Have a mom-and-pop shop? You might consider filing a QJV for tax purposes. It’s a separate term for a business that is jointly owned by a two spouses, that is unincorporated and not an LLC (with one exception, below). Instead of filing a partnership tax return, Qualified Joint Ventures allow you to file as a sole proprietorship. Get to know the benefits and how to’s below.
The key reason is to simplify filing. To file partnership tax returns (Form 1065) as a couple would be complicated and expensive. Additionally, both spouses receive Social Security/Medicare credits for business profits.
There’s no formal filing of a QJV, because it’s not a business legal type. However, you’ll need to include the forms detailed below in place of corporate/partnership tax returns.
Besides the requirements of marriage between the owners and the business being incorporated, the spouses also have to share net income and deductions in the same proportion as each person’s interest in the business (their percentages in the partnership agreement), there cannot be additional partners in the business, both spouses must participate in the business, each spouse must submit a Schedule C and Schedule SE, and one spouse must be designated as responsible for paying employment tax if the business has employees.
If you have an LLC, you can file a QJV only if you and your spouse own the business in a community property state.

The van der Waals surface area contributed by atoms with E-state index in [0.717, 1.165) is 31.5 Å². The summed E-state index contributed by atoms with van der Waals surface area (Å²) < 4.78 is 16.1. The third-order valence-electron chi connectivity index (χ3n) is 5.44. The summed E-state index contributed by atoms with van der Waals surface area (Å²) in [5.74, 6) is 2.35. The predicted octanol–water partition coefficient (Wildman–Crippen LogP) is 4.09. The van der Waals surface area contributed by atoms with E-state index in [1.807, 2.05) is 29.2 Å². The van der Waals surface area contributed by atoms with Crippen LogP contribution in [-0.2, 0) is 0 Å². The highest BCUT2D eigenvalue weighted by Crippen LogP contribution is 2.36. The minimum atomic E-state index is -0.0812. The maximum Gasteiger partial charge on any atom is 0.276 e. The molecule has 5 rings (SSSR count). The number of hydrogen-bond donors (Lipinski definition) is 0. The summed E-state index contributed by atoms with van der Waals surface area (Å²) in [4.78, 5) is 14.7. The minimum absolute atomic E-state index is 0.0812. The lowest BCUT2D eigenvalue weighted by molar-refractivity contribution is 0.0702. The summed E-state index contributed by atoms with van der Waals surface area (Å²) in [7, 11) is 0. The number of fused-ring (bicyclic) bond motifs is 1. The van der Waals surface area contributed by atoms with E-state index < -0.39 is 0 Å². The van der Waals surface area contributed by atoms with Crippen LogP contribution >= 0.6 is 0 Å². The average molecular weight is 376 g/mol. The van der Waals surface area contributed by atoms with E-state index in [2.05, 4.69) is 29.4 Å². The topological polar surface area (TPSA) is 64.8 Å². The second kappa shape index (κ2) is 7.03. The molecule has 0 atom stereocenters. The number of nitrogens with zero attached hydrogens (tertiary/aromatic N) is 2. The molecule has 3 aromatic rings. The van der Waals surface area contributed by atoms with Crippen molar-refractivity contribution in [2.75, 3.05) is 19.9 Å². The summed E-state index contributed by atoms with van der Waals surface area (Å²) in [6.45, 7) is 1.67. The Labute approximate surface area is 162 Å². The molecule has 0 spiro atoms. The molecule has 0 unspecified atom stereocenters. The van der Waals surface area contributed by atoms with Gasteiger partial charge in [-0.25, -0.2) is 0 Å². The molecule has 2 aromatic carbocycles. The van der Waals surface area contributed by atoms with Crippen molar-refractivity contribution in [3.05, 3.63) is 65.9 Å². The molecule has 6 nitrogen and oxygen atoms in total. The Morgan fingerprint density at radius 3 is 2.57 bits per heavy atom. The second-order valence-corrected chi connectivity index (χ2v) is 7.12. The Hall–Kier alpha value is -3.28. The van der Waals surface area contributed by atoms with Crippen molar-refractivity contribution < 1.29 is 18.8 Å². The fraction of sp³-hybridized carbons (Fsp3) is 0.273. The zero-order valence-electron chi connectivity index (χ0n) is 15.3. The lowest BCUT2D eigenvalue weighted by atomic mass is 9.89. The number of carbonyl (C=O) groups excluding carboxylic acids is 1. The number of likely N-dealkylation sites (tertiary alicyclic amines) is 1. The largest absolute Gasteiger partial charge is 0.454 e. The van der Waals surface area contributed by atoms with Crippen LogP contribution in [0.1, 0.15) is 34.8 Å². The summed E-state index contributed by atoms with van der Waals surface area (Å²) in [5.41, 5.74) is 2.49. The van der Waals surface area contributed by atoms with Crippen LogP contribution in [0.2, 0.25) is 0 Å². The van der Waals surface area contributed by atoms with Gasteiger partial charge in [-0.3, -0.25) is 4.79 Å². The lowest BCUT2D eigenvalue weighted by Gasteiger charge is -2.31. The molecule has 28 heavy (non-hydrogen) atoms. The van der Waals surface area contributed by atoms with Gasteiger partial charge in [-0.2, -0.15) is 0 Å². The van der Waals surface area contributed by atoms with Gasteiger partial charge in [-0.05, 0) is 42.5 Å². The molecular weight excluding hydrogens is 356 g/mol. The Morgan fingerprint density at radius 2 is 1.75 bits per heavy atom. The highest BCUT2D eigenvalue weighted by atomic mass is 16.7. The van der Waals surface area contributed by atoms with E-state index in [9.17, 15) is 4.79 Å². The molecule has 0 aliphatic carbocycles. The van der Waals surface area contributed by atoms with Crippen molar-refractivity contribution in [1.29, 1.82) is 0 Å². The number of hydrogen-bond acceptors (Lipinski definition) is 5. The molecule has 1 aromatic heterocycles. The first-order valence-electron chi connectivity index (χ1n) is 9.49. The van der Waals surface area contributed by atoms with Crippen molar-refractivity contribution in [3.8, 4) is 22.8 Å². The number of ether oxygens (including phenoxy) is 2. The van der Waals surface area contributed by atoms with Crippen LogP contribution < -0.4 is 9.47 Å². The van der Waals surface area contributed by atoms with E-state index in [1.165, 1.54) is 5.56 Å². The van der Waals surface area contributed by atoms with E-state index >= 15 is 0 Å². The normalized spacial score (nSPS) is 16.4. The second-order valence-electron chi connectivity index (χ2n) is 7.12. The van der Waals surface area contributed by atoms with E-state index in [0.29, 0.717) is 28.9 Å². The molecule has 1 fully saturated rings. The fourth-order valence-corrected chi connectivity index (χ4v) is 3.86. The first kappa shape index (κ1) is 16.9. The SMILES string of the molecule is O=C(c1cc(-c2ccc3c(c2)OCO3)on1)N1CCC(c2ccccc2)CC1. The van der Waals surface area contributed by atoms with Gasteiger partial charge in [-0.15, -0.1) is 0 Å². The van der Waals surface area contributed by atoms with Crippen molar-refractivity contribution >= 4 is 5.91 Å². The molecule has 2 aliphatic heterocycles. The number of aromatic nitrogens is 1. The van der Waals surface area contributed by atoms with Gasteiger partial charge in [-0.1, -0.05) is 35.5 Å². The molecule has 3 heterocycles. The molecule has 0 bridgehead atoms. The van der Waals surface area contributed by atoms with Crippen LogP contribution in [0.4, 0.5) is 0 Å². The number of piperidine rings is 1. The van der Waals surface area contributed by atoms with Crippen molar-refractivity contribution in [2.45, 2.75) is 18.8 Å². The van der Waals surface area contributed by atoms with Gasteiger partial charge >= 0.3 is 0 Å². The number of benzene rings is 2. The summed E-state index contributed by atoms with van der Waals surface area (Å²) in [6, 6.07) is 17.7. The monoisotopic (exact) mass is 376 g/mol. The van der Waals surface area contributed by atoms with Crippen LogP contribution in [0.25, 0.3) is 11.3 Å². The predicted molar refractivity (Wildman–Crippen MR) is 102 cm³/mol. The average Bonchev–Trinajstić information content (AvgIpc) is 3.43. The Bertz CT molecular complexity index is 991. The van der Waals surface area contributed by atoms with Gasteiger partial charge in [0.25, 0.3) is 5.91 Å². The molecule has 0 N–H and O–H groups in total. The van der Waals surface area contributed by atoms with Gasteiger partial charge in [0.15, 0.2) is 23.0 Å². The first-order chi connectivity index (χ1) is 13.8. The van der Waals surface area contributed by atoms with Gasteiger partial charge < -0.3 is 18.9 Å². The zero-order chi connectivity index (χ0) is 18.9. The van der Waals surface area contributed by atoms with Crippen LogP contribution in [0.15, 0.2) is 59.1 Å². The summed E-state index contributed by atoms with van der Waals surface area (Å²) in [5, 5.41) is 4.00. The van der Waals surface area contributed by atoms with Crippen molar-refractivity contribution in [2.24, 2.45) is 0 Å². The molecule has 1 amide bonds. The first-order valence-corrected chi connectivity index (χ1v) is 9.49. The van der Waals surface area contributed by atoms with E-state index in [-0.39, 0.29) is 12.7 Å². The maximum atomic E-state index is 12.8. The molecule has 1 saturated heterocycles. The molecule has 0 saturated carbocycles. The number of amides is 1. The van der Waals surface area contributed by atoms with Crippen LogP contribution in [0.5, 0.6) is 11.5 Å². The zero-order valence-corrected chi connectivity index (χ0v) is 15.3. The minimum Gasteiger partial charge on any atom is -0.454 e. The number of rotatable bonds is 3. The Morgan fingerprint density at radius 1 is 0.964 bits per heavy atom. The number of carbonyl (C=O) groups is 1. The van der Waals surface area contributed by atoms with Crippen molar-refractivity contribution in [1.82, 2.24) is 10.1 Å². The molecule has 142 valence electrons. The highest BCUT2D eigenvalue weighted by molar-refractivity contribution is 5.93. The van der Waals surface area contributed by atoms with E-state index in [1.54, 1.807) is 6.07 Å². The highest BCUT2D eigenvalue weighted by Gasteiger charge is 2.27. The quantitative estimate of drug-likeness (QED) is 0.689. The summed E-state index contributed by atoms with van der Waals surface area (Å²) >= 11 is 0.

Be sure each spouse files a Schedule C to qualify. On this form, each spouse claims their income based on the gross income of the business. For example, if the gross income of the business was $500,000 and each spouse splits the profits of the business 50/50 in the partnership agreement, both spouses would claim $250,000 on their Schedule C. Expenses and profit must also be calculated accordingly and included on each Schedule C.
Filing a qualified joint venture is a great concept for married couples that want to save time and money. Instead of filing a corporation or partnership tax return, you can focus more time and investment on growing your business together. Considering the requirements and informality of filing for Qualified Joint Ventures, always consult your trusted tax professional to ensure you’re crunching the numbers correctly for maximum benefit.
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